If it fails to compile, install ‘kernel-source‘ through YaST. Then run ‘/etc/init.d/vboxdrv setup’ again.

    ryan@rawswift:~/Desktop> sudo /etc/init.d/vboxdrv setup
    Stopping VirtualBox kernel module                                    done
    Removing old VirtualBox netflt kernel module                         done
    Removing old VirtualBox kernel module                                done
    Recompiling VirtualBox kernel module                                 done
    Starting VirtualBox kernel module                                    done
    ryan@rawswift:~/Desktop>
  3. Permission denied:
    ryan@rawswift:~/Desktop> VirtualBox
    /usr/bin/VirtualBox: line 72: /usr/lib/virtualbox/VirtualBox: Permission denied
    /usr/bin/VirtualBox: line 72: exec: /usr/lib/virtualbox/VirtualBox: cannot execute: Success
    ryan@rawswift:~/Desktop>

    Run ‘chmod’ on ‘VirtualBox’. This will set the execute bit:

    sudo chmod +x /usr/lib/virtualbox/VirtualBox
  4. Driver mismatch. If an error box appear when you ‘Start’ a virtual machine:
    The VirtualBox support driver which is running is from a different version of VirtualBox.
    You can correct this by stopping all running instances of VirtualBox and reinstalling the software.
    (VERR_VM_DRIVER_VERSION_MISMATCH).
    Result Code:    NS_ERROR_FAILURE (0x80004005)
    Component:      Console
    Interface:      IConsole {e3c6d4a1-a935-47ca-b16d-f9e9c496e53e}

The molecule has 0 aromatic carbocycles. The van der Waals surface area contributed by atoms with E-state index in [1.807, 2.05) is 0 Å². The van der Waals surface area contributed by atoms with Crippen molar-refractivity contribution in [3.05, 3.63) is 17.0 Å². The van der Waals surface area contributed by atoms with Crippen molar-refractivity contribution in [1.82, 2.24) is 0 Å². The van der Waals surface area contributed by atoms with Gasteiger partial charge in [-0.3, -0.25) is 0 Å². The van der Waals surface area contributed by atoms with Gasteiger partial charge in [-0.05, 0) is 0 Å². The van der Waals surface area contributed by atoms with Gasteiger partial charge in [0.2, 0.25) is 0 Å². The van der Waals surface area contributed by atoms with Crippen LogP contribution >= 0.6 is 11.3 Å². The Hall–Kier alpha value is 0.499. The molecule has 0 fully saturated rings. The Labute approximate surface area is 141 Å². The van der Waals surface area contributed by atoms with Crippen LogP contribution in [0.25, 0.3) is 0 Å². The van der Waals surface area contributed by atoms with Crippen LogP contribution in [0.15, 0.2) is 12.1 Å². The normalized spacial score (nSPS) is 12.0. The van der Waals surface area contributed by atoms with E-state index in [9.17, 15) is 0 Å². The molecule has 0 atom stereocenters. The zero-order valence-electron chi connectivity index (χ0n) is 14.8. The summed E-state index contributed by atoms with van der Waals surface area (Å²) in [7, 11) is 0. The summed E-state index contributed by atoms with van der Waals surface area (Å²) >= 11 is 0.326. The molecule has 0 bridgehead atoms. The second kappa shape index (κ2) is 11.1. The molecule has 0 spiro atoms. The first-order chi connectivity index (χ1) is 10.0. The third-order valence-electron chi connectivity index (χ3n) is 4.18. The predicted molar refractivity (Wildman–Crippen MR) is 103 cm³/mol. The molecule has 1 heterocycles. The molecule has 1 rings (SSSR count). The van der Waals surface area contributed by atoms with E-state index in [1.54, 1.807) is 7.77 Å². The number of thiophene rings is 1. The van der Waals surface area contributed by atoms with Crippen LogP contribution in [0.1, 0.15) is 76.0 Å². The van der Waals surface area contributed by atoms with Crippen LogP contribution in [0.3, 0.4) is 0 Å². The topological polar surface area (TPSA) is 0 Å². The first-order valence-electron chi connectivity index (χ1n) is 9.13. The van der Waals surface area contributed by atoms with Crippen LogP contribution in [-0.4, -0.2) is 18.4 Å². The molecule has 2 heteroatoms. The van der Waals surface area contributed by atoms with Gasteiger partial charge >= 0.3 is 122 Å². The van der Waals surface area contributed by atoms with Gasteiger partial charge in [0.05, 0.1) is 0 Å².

Check your VirtualBox package platform (64-bit or 32-bit, see the tutorial above).

  5. USB ERRORS: Sometimes virtual box may not recognize the usb devices. Or sometimes all the devices may seem gray(inoperable). If this is the case, do the following in opensuse:

    Step 1. Check that the user group ID vboxusers exists. If not, create the user group vboxusers using YaST -> Security and Users -> Group Management.

    Step 2. Discover the group ID (GID) number for group ID vboxusers. You can do this using YaST -> Security and Users -> Group Management. A new window will appear with a drop-down menu named Set Filter in the lower-right-hand corner. Change Set Filter to System Groups and scroll down to near the bottom of the list, where you should see the group name vboxusers with its group ID number to the right of vboxusers. Alternative way: grep vbox /etc/group as user root.

    Step 3. Add the desired user ID (e.g. john) to the user group vboxusers. Click the button in the lower-right-hand corner labeled Finish.

    Step 4. Add the following to the end of the file /etc/fstab:

    sys/bus/usb/drivers /proc/bus/usb usbfs devgid=XXX,devmode=664 0 0

    and add following line to /etc/init.d/boot.local

    mount -a
    Step 5. Reboot.

Note: Some of the parts above are from different places. If you have any further question, mail
me at tr.phenix@gmail.com

EOF.